Like with all things good in life, there is a bittersweet element here as I pen these words for the final article in our ABC series. I must admit something that I learned though this process. For all the years I’ve been in sales and marketing, I never had as profound a respect for content creators in our field as I do now. I can tell you after the months I’ve committed to this cause, I will never undervalue or under–estimate content creators and their discipline. I’ve heard colleagues say how tough it is to do well day-in and day-out – I’ve now lived it – my hat’s off to all of you who contribute to the world of marketing by creating content!
Let’s get right in: Zeal, Zest, Zip
Zeal. Like with any emotional term, there can be positives and negatives associated to them, especially as they apply to your professional culture and your sales teams and their efforts. This “Z” to me implies fire and gusto, enthusiasm and eagerness. In their pure form they can be somewhat raw, but can most certainly serve as the foundation on which you can build monster momentum and sales success. Like with all raw materials, though, zeal needs to be carefully nurtured, tempered and needs constant monitoring by you as a sales leader. The reality is that it is a fine line, in particular because you want to fan the flame in some instances, with encouragement and even a little “rah-rah” while being careful not to grow the blaze out of control. You also need to know when and how to temper, without running the risk of putting out the flame or crushing intentions that could build momentum.
My suggestion is, first and foremost, to know your team well. You need to understand who they are and what makes them tick. You also need to look honestly at the make-up of the entirety of your team. There is a strong possibility that you may be able to encourage the group to self-regulate, to encourage when the time is right, to temper where appropriate. You may also benefit from varying ages and personalities on your team. That is an asset. Utilize those differences that come naturally to help maintain balance.
Zest. For the purposes of this dialogue, I am referring to the outer layer of fruits. As you meander through the produce section of your favorite grocery store, oftentimes it is the bright and bold colors of the zest of the fruit that catches your eye. Bright yellows and greens, and often thick to the touch. But unless you’re using some zest grated up in a recipe, it’s not the zest you’re really after, it’s the fruit inside. The sweet and savory, the tart and tangy. That’s the real goodness you’re after.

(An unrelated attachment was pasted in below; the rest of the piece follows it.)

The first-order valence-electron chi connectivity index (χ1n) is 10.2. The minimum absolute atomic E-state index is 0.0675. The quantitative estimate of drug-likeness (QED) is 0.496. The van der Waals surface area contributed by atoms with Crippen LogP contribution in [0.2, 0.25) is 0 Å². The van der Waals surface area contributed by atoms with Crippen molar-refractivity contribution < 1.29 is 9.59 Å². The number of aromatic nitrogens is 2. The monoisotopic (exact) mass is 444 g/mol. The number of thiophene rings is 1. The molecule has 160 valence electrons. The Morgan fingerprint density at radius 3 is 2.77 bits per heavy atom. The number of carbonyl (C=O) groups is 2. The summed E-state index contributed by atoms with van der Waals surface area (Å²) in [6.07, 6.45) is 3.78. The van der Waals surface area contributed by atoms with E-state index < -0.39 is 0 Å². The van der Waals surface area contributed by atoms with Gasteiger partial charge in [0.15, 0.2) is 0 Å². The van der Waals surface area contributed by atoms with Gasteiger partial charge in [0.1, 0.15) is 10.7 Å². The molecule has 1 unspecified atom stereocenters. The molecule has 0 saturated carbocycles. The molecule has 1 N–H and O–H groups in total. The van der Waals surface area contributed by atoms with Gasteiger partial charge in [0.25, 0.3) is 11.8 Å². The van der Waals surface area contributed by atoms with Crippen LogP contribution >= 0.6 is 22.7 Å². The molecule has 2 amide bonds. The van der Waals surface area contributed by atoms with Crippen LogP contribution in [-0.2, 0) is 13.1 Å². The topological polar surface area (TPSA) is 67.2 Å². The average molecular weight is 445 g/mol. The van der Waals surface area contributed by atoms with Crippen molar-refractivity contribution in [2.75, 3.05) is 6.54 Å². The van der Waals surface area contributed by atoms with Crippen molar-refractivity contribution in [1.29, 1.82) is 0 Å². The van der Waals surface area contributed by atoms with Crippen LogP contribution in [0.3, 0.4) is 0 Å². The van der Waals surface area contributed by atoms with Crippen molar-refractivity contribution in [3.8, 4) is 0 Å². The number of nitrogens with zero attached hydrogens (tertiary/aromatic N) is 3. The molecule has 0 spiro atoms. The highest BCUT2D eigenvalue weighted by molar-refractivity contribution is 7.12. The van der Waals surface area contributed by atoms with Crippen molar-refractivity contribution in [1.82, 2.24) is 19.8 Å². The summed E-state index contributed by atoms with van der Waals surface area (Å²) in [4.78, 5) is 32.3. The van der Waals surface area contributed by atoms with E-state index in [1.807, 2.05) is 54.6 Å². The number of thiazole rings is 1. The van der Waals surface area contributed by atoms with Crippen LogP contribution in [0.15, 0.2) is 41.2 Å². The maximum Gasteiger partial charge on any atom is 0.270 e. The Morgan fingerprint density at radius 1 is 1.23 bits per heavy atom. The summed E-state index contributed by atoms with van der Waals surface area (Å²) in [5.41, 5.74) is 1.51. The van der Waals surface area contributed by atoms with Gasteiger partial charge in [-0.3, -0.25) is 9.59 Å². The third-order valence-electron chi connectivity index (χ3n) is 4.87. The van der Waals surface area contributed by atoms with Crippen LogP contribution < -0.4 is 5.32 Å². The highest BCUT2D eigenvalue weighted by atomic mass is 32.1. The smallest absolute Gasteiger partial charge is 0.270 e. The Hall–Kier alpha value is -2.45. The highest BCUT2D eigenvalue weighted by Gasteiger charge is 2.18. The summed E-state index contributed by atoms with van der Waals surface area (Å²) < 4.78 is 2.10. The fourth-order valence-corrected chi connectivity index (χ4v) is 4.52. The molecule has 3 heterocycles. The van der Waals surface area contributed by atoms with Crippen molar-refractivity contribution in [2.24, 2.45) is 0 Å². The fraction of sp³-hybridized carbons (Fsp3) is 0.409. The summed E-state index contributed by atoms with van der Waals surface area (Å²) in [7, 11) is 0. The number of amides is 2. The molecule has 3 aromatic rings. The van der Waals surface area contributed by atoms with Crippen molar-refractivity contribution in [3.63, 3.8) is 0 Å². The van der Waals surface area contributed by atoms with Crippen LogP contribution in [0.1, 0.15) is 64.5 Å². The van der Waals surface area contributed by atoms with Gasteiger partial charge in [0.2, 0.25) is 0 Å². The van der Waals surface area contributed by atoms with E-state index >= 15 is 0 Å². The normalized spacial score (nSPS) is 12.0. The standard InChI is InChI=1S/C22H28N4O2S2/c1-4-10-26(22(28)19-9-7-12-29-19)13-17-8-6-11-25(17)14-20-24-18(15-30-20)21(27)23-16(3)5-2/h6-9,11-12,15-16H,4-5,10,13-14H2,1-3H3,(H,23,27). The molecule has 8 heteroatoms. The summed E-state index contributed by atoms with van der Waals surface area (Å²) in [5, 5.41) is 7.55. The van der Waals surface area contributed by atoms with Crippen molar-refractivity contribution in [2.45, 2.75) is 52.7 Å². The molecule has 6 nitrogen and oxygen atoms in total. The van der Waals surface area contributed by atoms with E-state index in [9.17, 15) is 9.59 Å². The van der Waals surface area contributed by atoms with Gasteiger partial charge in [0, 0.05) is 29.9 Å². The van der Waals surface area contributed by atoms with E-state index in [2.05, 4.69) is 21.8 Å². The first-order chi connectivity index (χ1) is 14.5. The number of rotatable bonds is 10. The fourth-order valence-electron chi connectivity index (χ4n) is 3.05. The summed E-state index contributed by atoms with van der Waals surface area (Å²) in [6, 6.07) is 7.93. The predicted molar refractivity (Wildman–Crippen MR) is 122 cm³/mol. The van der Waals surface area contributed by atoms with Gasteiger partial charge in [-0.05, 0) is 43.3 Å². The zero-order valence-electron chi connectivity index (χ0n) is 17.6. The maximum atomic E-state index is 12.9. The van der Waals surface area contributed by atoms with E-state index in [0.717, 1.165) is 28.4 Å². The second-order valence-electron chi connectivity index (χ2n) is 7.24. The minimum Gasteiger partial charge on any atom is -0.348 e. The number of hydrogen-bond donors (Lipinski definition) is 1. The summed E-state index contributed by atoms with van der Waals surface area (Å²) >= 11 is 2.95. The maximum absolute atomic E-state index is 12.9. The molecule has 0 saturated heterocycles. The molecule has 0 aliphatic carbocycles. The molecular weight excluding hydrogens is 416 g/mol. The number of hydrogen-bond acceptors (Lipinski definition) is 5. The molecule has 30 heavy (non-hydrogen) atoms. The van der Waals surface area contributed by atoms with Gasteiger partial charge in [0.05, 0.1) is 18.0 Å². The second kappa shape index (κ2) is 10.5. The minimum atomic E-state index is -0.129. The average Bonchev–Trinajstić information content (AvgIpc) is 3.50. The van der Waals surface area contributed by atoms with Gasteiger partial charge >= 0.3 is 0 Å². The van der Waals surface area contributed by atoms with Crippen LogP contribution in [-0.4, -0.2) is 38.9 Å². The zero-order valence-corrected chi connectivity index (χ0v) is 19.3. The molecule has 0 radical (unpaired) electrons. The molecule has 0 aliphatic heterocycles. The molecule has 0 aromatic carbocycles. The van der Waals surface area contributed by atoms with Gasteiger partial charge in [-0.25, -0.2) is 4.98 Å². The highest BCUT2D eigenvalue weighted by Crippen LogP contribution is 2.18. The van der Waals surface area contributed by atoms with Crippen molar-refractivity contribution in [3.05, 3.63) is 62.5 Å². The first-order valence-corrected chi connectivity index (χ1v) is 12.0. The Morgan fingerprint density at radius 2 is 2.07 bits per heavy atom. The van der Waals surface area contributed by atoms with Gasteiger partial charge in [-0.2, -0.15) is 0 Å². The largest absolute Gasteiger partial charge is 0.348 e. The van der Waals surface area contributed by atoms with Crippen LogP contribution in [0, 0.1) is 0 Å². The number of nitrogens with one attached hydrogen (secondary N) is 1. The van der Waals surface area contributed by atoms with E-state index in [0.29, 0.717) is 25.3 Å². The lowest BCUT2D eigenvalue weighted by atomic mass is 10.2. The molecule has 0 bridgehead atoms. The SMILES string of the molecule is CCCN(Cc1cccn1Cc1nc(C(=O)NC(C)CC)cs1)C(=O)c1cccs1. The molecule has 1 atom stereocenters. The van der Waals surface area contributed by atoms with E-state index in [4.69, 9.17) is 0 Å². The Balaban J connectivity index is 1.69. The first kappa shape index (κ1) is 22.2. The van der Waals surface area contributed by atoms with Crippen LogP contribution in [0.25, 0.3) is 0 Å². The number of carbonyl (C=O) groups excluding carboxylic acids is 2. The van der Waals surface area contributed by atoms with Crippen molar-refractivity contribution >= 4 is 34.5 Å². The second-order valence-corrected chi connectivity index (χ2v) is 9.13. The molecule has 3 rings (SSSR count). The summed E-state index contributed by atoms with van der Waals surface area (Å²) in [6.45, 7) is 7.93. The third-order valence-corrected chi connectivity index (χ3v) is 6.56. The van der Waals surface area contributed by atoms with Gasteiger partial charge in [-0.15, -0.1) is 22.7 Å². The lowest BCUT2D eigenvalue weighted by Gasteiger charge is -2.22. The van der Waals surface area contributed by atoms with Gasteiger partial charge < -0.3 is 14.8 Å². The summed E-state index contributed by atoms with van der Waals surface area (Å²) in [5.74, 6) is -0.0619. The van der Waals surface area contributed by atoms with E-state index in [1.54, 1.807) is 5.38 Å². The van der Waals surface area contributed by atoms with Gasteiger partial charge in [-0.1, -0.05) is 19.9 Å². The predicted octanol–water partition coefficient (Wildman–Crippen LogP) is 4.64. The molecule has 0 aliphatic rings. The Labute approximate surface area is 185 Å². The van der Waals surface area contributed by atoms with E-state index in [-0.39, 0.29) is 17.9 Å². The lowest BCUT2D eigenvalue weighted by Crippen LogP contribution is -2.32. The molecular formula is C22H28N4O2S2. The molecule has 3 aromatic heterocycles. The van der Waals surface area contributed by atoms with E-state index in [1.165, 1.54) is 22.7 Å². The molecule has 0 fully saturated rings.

I would argue, it’s the same with your sales team. On the surface, both as professionals and people, there is one appearance. And honestly, the outward appearance (or attitude) may be one thing and their potential as team contributors something else entirely. As their leader, I’d encourage you to get under the surface, know your people and take time to get to know what they could contribute – ideas, passion, experience, support – you may be missing out on some of their untapped potential otherwise.
Zip. So, there are two elements of this “Z” I’d like to touch on. The first is the rapidity definition of the word, the other is when it means you ended up with nothing at all. There are certain elements in business that require rapidity, including sales. I would liken this concept to other aspects like discipline and metrics as well, including the sheer volume a team can produce by moving with some urgency. I know most sales teams are an eclectic mix of personalities, and they all move at their own pace. But I also think, from a cultural perspective, there should be some urgency applied to activity, including deliverables and follow–up with prospects and clients. Not speed forsaking quality, but urgency that is carefully planned and is established as part of your culture and your ability to deliver. Setting this tone may have its drawbacks, but I view it like any other exercise – physical, mental or spiritual – it’s the first few miles that hurt the worst. What’s more, after the exercise has become a routine, a lifestyle or habit, the ability to do and be more becomes inherent.
As for nothing at all, well that certainly is a different application of the word. As I thought about this usage, I thought about all the hours that went into this series. All the hours we all put in as professionals, each and every day, trying to reach the next goal. I bring this up in the spirit of humanity. I want to take the risk and reference Matthew 16:26. No matter how you worship, this passage matters to all of us driven leaders and professionals. It states, “For what is a man profited it he gains the whole world and loses his soul?” I would go on to add loss of family, loss of friendship, loss of joy, and loss of the beauty of this life we are given. Drive on business leaders, meet goals, encourage and develop your business and your teams. But remember, our work is really only a means to an end, not an end in and of itself. Let it nourish you, let it drive you, let it help you make a contribution to others around you. But never, ever let it consume you. Don’t let it deprive you of the life you were given and of the gifts who are those loved ones who surround you for you, the person, not the professional.
Put people first, use the 3 “Z’s” as they can benefit you best, and know that I am here to help or just chat, should you ever want to discuss what’s best for your team.
To raising all ships!
P.S. We welcome your feedback on this series, especially if you found it helpful with your sales teams. We hope you’ve enjoyed the ABC series and are better for having spent time with us here at EagleONE.